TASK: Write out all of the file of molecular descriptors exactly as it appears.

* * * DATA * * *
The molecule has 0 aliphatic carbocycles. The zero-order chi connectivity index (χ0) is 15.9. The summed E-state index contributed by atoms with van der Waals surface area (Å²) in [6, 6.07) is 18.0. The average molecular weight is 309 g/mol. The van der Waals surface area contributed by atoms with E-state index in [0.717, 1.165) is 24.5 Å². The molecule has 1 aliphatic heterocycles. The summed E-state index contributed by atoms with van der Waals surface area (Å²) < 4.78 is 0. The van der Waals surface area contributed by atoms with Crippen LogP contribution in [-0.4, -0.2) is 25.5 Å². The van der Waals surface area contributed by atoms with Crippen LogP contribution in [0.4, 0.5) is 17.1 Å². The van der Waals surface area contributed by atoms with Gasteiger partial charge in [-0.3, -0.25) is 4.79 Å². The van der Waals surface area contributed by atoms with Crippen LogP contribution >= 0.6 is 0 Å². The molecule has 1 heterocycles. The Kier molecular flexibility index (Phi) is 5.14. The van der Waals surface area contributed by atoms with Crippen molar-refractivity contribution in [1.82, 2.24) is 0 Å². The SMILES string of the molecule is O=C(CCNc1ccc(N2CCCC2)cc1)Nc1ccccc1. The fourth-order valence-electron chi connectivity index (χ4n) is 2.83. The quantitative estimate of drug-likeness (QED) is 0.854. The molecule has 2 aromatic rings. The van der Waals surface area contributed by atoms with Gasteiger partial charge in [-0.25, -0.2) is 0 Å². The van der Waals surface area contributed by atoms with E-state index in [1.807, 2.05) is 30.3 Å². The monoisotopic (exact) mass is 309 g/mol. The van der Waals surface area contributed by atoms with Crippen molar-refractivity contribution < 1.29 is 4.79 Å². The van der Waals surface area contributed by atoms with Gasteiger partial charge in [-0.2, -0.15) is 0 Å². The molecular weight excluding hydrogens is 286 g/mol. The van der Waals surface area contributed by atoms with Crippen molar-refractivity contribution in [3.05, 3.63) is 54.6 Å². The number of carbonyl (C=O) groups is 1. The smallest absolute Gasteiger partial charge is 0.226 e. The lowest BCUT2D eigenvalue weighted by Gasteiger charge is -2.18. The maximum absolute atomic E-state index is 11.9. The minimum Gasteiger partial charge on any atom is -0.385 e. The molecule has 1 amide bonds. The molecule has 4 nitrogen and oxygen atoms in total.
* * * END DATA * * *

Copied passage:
The molecule has 0 aliphatic carbocycles. The zero-order chi connectivity index (χ0) is 15.9. The summed E-state index contributed by atoms with van der Waals surface area (Å²) in [6, 6.07) is 18.0. The average molecular weight is 309 g/mol. The van der Waals surface area contributed by atoms with E-state index in [0.717, 1.165) is 24.5 Å². The molecule has 1 aliphatic heterocycles. The summed E-state index contributed by atoms with van der Waals surface area (Å²) < 4.78 is 0. The van der Waals surface area contributed by atoms with Crippen LogP contribution in [-0.4, -0.2) is 25.5 Å². The van der Waals surface area contributed by atoms with Crippen LogP contribution in [0.4, 0.5) is 17.1 Å². The van der Waals surface area contributed by atoms with Gasteiger partial charge in [-0.3, -0.25) is 4.79 Å². The van der Waals surface area contributed by atoms with Crippen LogP contribution >= 0.6 is 0 Å². The molecule has 1 heterocycles. The Kier molecular flexibility index (Phi) is 5.14. The van der Waals surface area contributed by atoms with Crippen molar-refractivity contribution in [1.82, 2.24) is 0 Å². The SMILES string of the molecule is O=C(CCNc1ccc(N2CCCC2)cc1)Nc1ccccc1. The fourth-order valence-electron chi connectivity index (χ4n) is 2.83. The quantitative estimate of drug-likeness (QED) is 0.854. The molecule has 2 aromatic rings. The van der Waals surface area contributed by atoms with Gasteiger partial charge in [-0.25, -0.2) is 0 Å². The van der Waals surface area contributed by atoms with E-state index in [1.807, 2.05) is 30.3 Å². The monoisotopic (exact) mass is 309 g/mol. The van der Waals surface area contributed by atoms with Crippen molar-refractivity contribution < 1.29 is 4.79 Å². The van der Waals surface area contributed by atoms with Gasteiger partial charge in [-0.2, -0.15) is 0 Å². The molecular weight excluding hydrogens is 286 g/mol. The van der Waals surface area contributed by atoms with Crippen molar-refractivity contribution in [3.05, 3.63) is 54.6 Å². The number of carbonyl (C=O) groups is 1. The smallest absolute Gasteiger partial charge is 0.226 e. The lowest BCUT2D eigenvalue weighted by Gasteiger charge is -2.18. The maximum absolute atomic E-state index is 11.9. The minimum Gasteiger partial charge on any atom is -0.385 e. The molecule has 1 amide bonds. The molecule has 4 nitrogen and oxygen atoms in total.